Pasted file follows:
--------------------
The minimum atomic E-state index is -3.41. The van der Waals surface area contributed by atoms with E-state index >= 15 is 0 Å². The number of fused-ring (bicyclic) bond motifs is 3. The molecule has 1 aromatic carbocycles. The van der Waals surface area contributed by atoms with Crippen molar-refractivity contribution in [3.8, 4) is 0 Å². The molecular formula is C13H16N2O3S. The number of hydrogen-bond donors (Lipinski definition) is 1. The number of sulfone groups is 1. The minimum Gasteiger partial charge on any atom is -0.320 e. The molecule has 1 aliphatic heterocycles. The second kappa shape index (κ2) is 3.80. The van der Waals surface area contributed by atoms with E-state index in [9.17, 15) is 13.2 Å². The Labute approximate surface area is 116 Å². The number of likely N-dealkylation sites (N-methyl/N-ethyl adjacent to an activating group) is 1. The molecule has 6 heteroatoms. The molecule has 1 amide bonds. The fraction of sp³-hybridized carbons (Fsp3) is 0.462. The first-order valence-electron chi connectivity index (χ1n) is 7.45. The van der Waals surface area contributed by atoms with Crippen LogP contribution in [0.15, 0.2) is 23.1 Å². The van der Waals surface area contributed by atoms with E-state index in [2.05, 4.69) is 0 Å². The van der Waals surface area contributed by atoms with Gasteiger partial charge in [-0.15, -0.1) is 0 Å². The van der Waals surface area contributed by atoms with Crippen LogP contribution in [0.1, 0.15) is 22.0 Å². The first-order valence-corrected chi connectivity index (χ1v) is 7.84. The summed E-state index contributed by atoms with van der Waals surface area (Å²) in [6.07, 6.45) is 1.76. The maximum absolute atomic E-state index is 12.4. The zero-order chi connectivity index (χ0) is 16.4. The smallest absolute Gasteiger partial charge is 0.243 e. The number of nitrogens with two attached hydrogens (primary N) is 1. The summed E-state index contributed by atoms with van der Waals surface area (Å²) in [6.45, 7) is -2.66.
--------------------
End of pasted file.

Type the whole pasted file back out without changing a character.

The minimum atomic E-state index is -3.41. The van der Waals surface area contributed by atoms with E-state index >= 15 is 0 Å². The number of fused-ring (bicyclic) bond motifs is 3. The molecule has 1 aromatic carbocycles. The van der Waals surface area contributed by atoms with Crippen molar-refractivity contribution in [3.8, 4) is 0 Å². The molecular formula is C13H16N2O3S. The number of hydrogen-bond donors (Lipinski definition) is 1. The number of sulfone groups is 1. The minimum Gasteiger partial charge on any atom is -0.320 e. The molecule has 1 aliphatic heterocycles. The second kappa shape index (κ2) is 3.80. The van der Waals surface area contributed by atoms with E-state index in [9.17, 15) is 13.2 Å². The Labute approximate surface area is 116 Å². The number of likely N-dealkylation sites (N-methyl/N-ethyl adjacent to an activating group) is 1. The molecule has 6 heteroatoms. The molecule has 1 amide bonds. The fraction of sp³-hybridized carbons (Fsp3) is 0.462. The first-order valence-electron chi connectivity index (χ1n) is 7.45. The van der Waals surface area contributed by atoms with Crippen LogP contribution in [0.15, 0.2) is 23.1 Å². The van der Waals surface area contributed by atoms with E-state index in [2.05, 4.69) is 0 Å². The van der Waals surface area contributed by atoms with Gasteiger partial charge in [-0.15, -0.1) is 0 Å². The van der Waals surface area contributed by atoms with Crippen LogP contribution in [0.1, 0.15) is 22.0 Å². The first-order valence-corrected chi connectivity index (χ1v) is 7.84. The summed E-state index contributed by atoms with van der Waals surface area (Å²) in [6.07, 6.45) is 1.76. The maximum absolute atomic E-state index is 12.4. The zero-order chi connectivity index (χ0) is 16.4. The smallest absolute Gasteiger partial charge is 0.243 e. The number of nitrogens with two attached hydrogens (primary N) is 1. The summed E-state index contributed by atoms with van der Waals surface area (Å²) in [6.45, 7) is -2.66.